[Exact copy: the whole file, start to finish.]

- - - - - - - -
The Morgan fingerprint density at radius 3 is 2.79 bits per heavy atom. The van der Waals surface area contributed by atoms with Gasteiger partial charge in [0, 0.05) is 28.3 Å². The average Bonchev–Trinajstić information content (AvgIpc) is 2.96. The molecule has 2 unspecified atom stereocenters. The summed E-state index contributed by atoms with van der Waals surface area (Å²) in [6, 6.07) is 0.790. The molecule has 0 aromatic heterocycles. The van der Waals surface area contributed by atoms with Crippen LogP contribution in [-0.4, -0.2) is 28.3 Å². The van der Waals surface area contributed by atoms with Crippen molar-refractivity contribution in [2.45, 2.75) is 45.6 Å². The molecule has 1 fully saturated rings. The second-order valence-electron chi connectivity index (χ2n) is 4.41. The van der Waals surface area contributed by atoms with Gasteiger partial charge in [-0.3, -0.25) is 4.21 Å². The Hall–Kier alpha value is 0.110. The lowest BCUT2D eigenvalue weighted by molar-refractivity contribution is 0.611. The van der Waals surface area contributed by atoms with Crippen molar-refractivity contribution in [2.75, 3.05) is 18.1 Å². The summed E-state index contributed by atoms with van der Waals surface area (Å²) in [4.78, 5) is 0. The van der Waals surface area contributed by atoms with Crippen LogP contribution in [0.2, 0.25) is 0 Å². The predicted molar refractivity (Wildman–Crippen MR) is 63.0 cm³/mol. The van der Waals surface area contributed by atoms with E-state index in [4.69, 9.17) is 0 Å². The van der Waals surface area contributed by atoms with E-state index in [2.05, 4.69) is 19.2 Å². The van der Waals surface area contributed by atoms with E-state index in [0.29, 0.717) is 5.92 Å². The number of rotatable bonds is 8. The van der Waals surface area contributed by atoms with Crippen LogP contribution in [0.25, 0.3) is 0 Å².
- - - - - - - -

The Morgan fingerprint density at radius 3 is 2.79 bits per heavy atom. The van der Waals surface area contributed by atoms with Gasteiger partial charge in [0, 0.05) is 28.3 Å². The average Bonchev–Trinajstić information content (AvgIpc) is 2.96. The molecule has 2 unspecified atom stereocenters. The summed E-state index contributed by atoms with van der Waals surface area (Å²) in [6, 6.07) is 0.790. The molecule has 0 aromatic heterocycles. The van der Waals surface area contributed by atoms with Crippen LogP contribution in [-0.4, -0.2) is 28.3 Å². The van der Waals surface area contributed by atoms with Crippen molar-refractivity contribution in [2.45, 2.75) is 45.6 Å². The molecule has 1 fully saturated rings. The second-order valence-electron chi connectivity index (χ2n) is 4.41. The van der Waals surface area contributed by atoms with Gasteiger partial charge in [-0.3, -0.25) is 4.21 Å². The Hall–Kier alpha value is 0.110. The lowest BCUT2D eigenvalue weighted by molar-refractivity contribution is 0.611. The van der Waals surface area contributed by atoms with Crippen molar-refractivity contribution in [2.75, 3.05) is 18.1 Å². The summed E-state index contributed by atoms with van der Waals surface area (Å²) in [4.78, 5) is 0. The van der Waals surface area contributed by atoms with Crippen LogP contribution in [0.2, 0.25) is 0 Å². The predicted molar refractivity (Wildman–Crippen MR) is 63.0 cm³/mol. The van der Waals surface area contributed by atoms with E-state index in [4.69, 9.17) is 0 Å². The van der Waals surface area contributed by atoms with E-state index in [2.05, 4.69) is 19.2 Å². The van der Waals surface area contributed by atoms with E-state index in [0.29, 0.717) is 5.92 Å². The number of rotatable bonds is 8. The van der Waals surface area contributed by atoms with Crippen LogP contribution in [0.25, 0.3) is 0 Å².